Aggressive, or Misunderstood? What no one tells you about Glens’ temperament
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There are rumors about the behavior of the Glen of Imaal Terrier. Some say it’s a difficult dog to train. Others go as far as saying it’s an aggressive breed. Don’t believe everything you read. Ask Glen experts. We’ll tell you the truth. Warts and all!
The first thing to understand is that Glen of Imaal Terriers were bred as working dogs. Back in the day, these highly intelligent dogs would hunt badgers or even fight other dogs to earn a few pennies for their Irish owner. These traits did not disappear into thin air!
Glens’ fierceness, as well as their hunting instinct and courage are still a big part of their DNA. To this day, Glens make wonderful watchdogs. They are very territorial when it comes to their family’s space. That’s why you should expect a Glen to bark when the doorbell rings or when the postman makes his rounds.
If you’re familiar with the Glen of Imaal Terrier breed standards, a line might spark your curiosity: “Game and spirited with great courage when called upon, otherwise gentle and docile”. This sums up Glen’s personality, and it should put your fears at ease.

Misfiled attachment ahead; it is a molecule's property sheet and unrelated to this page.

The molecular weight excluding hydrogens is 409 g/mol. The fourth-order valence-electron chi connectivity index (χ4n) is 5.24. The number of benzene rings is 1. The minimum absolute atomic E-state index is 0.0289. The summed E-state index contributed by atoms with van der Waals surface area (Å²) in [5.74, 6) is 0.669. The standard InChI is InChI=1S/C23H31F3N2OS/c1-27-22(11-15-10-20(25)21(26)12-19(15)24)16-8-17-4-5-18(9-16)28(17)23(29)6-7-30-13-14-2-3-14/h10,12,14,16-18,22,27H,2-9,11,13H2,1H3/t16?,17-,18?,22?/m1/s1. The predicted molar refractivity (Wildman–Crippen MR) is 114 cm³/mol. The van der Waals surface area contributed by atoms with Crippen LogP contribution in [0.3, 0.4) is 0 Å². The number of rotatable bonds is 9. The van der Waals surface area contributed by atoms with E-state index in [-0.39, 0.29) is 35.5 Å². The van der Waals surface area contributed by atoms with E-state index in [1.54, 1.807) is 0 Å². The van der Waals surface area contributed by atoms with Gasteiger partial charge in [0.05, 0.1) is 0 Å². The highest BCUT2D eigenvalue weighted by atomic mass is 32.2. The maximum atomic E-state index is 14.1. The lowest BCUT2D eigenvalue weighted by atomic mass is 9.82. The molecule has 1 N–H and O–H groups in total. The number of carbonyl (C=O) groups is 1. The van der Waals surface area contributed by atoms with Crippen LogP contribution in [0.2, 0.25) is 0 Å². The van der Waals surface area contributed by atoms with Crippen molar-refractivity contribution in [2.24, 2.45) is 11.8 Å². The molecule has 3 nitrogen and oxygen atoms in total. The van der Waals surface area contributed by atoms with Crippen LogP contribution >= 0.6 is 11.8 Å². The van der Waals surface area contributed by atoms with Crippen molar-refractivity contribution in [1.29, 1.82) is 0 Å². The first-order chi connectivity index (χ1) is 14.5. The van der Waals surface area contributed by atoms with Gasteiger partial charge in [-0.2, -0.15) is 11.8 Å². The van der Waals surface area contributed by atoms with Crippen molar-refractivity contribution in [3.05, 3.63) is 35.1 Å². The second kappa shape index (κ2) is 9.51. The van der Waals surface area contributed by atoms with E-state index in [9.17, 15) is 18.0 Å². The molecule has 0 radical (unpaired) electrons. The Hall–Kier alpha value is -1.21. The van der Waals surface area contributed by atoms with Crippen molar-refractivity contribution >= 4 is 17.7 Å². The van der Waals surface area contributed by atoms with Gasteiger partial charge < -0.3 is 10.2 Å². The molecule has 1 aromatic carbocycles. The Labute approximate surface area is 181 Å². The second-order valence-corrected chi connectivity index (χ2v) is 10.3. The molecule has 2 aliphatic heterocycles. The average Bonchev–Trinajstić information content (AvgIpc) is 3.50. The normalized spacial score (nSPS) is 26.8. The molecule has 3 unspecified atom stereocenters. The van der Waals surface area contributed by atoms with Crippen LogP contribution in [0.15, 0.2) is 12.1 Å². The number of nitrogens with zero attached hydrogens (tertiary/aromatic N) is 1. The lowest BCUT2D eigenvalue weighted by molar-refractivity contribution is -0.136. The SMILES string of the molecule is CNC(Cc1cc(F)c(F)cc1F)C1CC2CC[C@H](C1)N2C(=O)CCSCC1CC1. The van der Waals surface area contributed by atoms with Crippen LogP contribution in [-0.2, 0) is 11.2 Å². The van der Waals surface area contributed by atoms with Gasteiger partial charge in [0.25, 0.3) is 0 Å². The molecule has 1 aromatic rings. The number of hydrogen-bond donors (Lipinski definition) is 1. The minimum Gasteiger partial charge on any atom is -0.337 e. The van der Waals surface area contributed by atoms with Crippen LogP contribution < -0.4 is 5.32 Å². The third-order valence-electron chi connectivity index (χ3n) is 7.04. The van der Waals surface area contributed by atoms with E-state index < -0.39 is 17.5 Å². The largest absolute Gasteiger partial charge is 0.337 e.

What the breed standards mean is that a Glen makes a great family dog with his loving and calm disposition. But when provoked or “called upon”, a Glen will assert his courageous nature to defend his household or owner.
Glens are generally polite with humans. But when it comes to other dogs, things are not as simple. While a Glen would not provoke a fight with another dog, once they get started, they don’t stop! They’re more likely to get into a rumble with a same sex dog, but there are warning signs you must pay attention to!
They don’t necessarily start barking right away. But they wave their tails and their hair rises significantly. So, the most important thing to do is to pay attention to your Glen. With time, you will also be able to identify the situations that make them engage into a fight so that you can prevent damages. Usually, this kind of behavior scares people, as well as the loud, deep barks which sound like they’re coming from a much bigger dog.
But don’t worry. Glens are NOT an aggressive breed! If you pay attention to his body language and train him properly, you’ll know how to avoid an unpleasant encounter. With respect, calm and consistent leadership, your Glen will excel at picking up new tricks and he will be a civilized, well-behaved companion.